There was also a 7% increase in companies renegotiating their leases to lower operating costs. Derewecki notes how this move makes perfect sense given the continuing glut of available space in the industrial real estate market that’s putting downward pressure on rents. And to lower transportation costs, most (62%) continue to renegotiate their freight rates, followed by shifting their mix of common/contract carriers (31%). The bottom line: Not many people are sitting back and doing nothing. In fact, 95% are actively taking steps to reduce operating costs, while 87% are keeping a lid on volatile transportation costs.

The bottom line: Not many people are sitting back and doing nothing. In fact, 95% are actively taking steps to reduce operating costs, while 87% are keeping a lid on volatile transportation costs. 

While the recurring theme is one of cost reduction, there’s also an overall reluctance by respondents to invest in automation and mechanization. There are sharp increases in conventional methods of storage and replenishment with statistically zero change in the use of automation or mechanization.

“One of the reasons you put in automated storage methods is to reduce your footprint and reduce your occupancy cost,” says Derewecki. “But when the developers and landlords have excess space, occupancy cost goes down, and there’s less motivation to go to more sophisticated dense storage methods.”

However, Saenz cautions against being too conservative with investment inside your four walls. “You can only get so much throughput from conventional materials handling systems. Companies looking to get more out of their existing facilities will at some point need to consider automation,” says Saenz.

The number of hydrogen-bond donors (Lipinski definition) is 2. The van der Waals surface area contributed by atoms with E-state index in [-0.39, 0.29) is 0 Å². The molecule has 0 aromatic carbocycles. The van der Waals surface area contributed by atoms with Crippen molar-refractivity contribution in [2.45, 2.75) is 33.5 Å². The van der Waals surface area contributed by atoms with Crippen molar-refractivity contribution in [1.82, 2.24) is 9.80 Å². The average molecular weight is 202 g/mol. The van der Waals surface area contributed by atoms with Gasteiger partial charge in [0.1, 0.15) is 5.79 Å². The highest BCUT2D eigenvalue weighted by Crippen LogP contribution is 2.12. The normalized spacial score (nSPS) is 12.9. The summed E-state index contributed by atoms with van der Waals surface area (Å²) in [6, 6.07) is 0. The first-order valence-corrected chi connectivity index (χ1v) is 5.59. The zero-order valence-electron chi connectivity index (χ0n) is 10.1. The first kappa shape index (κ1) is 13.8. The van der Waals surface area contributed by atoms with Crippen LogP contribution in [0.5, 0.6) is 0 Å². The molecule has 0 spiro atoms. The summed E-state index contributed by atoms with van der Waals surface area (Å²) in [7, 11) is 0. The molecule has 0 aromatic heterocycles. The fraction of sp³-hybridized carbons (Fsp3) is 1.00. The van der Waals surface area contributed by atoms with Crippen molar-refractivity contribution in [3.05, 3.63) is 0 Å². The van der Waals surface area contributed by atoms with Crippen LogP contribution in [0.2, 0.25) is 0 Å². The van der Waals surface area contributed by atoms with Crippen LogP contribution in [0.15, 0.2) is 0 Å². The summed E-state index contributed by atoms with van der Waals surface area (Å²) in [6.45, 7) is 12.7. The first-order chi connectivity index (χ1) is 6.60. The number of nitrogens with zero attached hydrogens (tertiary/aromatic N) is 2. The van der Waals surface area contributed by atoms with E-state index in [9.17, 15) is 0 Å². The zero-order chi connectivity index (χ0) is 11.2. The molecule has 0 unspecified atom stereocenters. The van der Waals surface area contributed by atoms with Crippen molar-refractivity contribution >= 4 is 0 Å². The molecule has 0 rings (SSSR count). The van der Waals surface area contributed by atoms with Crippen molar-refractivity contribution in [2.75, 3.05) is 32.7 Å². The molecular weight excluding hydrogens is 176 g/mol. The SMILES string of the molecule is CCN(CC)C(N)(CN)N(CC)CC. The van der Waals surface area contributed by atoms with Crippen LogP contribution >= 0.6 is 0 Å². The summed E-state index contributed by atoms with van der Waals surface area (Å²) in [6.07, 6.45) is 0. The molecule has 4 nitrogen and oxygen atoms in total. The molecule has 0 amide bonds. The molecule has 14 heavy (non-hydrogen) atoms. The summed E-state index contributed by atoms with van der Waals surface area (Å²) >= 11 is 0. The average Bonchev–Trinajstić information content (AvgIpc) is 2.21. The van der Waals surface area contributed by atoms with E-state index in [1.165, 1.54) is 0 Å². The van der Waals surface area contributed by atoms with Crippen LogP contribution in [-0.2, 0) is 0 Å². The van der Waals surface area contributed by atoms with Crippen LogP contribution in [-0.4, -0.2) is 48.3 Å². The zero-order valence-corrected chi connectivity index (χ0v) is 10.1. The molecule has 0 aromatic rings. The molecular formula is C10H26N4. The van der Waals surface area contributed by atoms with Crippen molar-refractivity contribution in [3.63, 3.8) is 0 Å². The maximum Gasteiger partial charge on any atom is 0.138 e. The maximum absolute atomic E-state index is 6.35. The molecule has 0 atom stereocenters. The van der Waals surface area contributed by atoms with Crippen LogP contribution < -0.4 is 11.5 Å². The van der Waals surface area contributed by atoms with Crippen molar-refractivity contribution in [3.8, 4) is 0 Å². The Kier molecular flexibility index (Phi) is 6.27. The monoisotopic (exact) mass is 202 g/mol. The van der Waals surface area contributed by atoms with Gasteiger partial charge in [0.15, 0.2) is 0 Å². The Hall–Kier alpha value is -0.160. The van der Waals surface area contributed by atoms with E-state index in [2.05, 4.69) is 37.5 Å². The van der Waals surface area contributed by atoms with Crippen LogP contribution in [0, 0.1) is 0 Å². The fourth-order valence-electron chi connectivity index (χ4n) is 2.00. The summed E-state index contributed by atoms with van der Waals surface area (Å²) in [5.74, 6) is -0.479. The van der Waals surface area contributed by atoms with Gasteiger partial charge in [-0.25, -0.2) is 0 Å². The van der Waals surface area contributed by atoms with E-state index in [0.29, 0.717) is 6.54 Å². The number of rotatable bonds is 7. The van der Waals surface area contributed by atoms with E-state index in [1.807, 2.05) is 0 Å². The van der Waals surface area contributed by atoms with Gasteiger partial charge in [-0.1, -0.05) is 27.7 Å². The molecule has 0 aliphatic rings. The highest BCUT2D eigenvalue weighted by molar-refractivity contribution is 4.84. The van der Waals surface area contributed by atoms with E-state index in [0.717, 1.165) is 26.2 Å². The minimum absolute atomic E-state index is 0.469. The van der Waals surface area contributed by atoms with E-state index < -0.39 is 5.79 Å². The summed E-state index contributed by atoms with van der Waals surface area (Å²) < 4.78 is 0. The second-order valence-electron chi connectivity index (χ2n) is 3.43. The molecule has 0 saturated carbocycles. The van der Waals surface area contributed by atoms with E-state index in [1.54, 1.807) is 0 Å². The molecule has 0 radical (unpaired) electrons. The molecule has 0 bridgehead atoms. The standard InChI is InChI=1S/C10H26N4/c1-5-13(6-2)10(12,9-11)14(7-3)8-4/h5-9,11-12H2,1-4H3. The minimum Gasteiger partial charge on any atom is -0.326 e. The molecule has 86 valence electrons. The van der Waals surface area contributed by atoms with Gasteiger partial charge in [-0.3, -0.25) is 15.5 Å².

Another clear trend is the continued “leaning and greening” of distribution facilities. The implementation of lean improvements to the supply chain has grown significantly over the years, from just 30% in 2007 to 46% in 2011—growth of more than 50%. Saenz attributes lean’s continued popularity to its low-investment nature while getting the most out of existing facilities.

“The lean movement is largely process improvements that don’t cost anything for the most part,” says Saenz. “These kinds of process improvements are generally smart and eliminate waste, without necessarily investing in technology, equipment, and software.”

We also found this year that more companies continue to go “green,” with sustainability initiatives rising steadily from 89% in 2008 to 93% in 2011. Recycling remains the top initiative implemented, while the use of “fans to circulate cool or warm air” gained the most momentum during this past year.

Saenz points out that while the installation of fans is a great way to reduce utility costs, energy-efficient lighting is still more popular. “Lighting may be showing a decline only because so many companies have already improved their lighting over the past few years,” he adds.

Catastrophe and network planning
Whether it’s earthquakes, tsunamis, hurricanes, system hackers or labor strikes, so many catastrophic events seem to keep grabbing headlines these days that we decided to add it to this year’s survey and investigate the impact on warehouse and DC operations.

When asked whether any part of their supply chain experienced a catastrophic event in the past two years, almost 30% answered in the affirmative. “This underscores the need for contingency planning,” says Derewecki. “When the tsunami struck Japan, a lot of people got a wake-up call. We had plants in this country that shut down because they couldn’t get parts from that region of Japan.”

When asked what actions they’ve taken to protect against supply chain disruptions, one respondent—a paper and printed goods manufacturer— offered the following response: “We continually implement our business continuity plan, build redundancy networks within our DC infrastructure, and require our suppliers to maintain business continuity plans that we approve to ensure that they have multiple sources to obtain materials within their supply chain.” Others have installed off-site back-up/cloud computing systems, added buffer inventory in a separate facility, and added more providers and carriers.